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Precut sphincterotomy: Another perspective on indications and techniques

David J Desilets, MD, PhD
Douglas A Howell, MD, FASGE, FACG
Section Editor
John R Saltzman, MD, FACP, FACG, FASGE, AGAF
Deputy Editor
Anne C Travis, MD, MSc, FACG, AGAF


Precut sphincterotomy/papillotomy refers to a variety of endoscopic techniques used to gain access to the bile (and occasionally pancreatic) ducts before deep cannulation has been achieved. The term "precut" has been used to describe this technique because an incision is made on the papilla prior to free cannulation and/or guidewire cannulation. Many authors have taken issue with this nomenclature, preferring instead to call the maneuver "access papillotomy" [1] or "fistulotomy" [2]. Regardless of semantics, the term "precut" is popularly accepted and will be used here.

This topic review will focus on the commonly used techniques for performing precut sphincterotomy, while providing the authors' perspective on this controversial technique. A discussion on the efficacy and complications of precut sphincterotomy is presented separately (see "Precut sphincterotomy: Another perspective on efficacy and complications"). Because of the controversy surrounding this area, this topic is also presented separately from the perspective of another authority. (See "Precut (access) papillotomy".)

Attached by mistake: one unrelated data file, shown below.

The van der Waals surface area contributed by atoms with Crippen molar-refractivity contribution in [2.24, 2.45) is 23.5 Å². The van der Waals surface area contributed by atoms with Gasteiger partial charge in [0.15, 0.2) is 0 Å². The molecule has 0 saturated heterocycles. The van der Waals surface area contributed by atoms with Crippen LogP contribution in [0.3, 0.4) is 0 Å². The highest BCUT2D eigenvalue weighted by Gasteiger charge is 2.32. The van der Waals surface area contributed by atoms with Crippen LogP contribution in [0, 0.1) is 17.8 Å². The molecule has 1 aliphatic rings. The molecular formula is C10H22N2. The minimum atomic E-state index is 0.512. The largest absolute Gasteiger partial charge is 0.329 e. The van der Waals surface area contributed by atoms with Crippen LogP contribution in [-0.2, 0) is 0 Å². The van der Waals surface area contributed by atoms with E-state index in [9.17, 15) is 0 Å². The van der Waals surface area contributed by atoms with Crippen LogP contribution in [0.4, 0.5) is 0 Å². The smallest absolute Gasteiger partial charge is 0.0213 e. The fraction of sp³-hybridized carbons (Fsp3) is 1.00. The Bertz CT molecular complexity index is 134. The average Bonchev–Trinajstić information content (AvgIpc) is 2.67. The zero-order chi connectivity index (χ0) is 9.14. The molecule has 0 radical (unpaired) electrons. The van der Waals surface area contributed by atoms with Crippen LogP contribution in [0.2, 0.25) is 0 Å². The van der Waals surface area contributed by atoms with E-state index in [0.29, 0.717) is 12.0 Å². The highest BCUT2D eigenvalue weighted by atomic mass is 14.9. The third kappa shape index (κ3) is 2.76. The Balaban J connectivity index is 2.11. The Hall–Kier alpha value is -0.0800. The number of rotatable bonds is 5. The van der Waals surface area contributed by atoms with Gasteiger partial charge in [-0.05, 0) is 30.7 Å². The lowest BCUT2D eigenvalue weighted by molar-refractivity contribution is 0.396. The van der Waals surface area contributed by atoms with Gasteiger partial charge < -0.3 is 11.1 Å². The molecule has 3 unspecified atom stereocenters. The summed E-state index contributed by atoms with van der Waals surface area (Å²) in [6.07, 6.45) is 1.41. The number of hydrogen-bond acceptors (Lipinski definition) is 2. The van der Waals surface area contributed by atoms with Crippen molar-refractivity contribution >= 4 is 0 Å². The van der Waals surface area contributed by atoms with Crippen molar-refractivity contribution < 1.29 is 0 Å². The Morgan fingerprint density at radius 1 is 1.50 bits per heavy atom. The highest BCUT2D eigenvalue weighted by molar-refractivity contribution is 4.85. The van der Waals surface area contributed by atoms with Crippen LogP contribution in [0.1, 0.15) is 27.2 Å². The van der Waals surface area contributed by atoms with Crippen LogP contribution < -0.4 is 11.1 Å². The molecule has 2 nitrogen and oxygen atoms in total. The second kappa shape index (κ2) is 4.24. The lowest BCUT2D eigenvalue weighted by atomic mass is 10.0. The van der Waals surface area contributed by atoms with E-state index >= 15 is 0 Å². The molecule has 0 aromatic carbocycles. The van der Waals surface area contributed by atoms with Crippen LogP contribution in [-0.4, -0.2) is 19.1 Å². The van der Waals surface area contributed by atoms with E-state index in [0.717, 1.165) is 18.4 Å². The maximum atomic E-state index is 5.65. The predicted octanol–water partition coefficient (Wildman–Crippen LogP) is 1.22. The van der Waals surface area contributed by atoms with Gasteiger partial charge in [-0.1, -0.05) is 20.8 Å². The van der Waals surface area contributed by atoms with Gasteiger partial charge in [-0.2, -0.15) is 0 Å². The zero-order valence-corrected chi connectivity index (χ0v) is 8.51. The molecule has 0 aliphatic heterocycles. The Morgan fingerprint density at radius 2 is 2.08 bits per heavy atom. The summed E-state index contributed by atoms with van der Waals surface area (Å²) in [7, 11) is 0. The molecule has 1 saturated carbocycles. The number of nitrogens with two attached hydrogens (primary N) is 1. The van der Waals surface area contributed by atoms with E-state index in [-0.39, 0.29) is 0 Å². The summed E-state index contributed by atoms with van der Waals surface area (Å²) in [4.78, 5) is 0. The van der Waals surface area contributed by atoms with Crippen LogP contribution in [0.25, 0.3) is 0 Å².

Precut sphincterotomy is widely considered to be a risky procedure that should be used only by experts and only when all reasonable efforts at gaining access to the biliary tree by conventional methods have failed [3]. Most authorities believe that unless there is an absolute need, failure to gain biliary access by itself is not an indication for precut sphincterotomy. Precut sphincterotomy should not be undertaken for a purely diagnostic endoscopic retrograde cholangiopancreatography with low likelihood of therapeutic intervention [1,4].

On the other hand, precut sphincterotomy is reasonable if attempts at conventional cannulation have failed and if there is a compelling need to have biliary access (suspected malignant jaundice, common duct stones, cholangitis, etc). The decision must be made after an honest appraisal of one's own endoscopic skill, the skill of others immediately available, and the availability of percutaneous or surgical methods. In experienced hands and in highly selected cases, precut sphincterotomy can be safe and effective [1,2,5-7].


At least five different methods are commonly used by experts to perform precut sphincterotomy, which can be broadly grouped into needle knife and non-needle-knife techniques.


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Literature review current through: Sep 2016. | This topic last updated: Feb 25, 2015.
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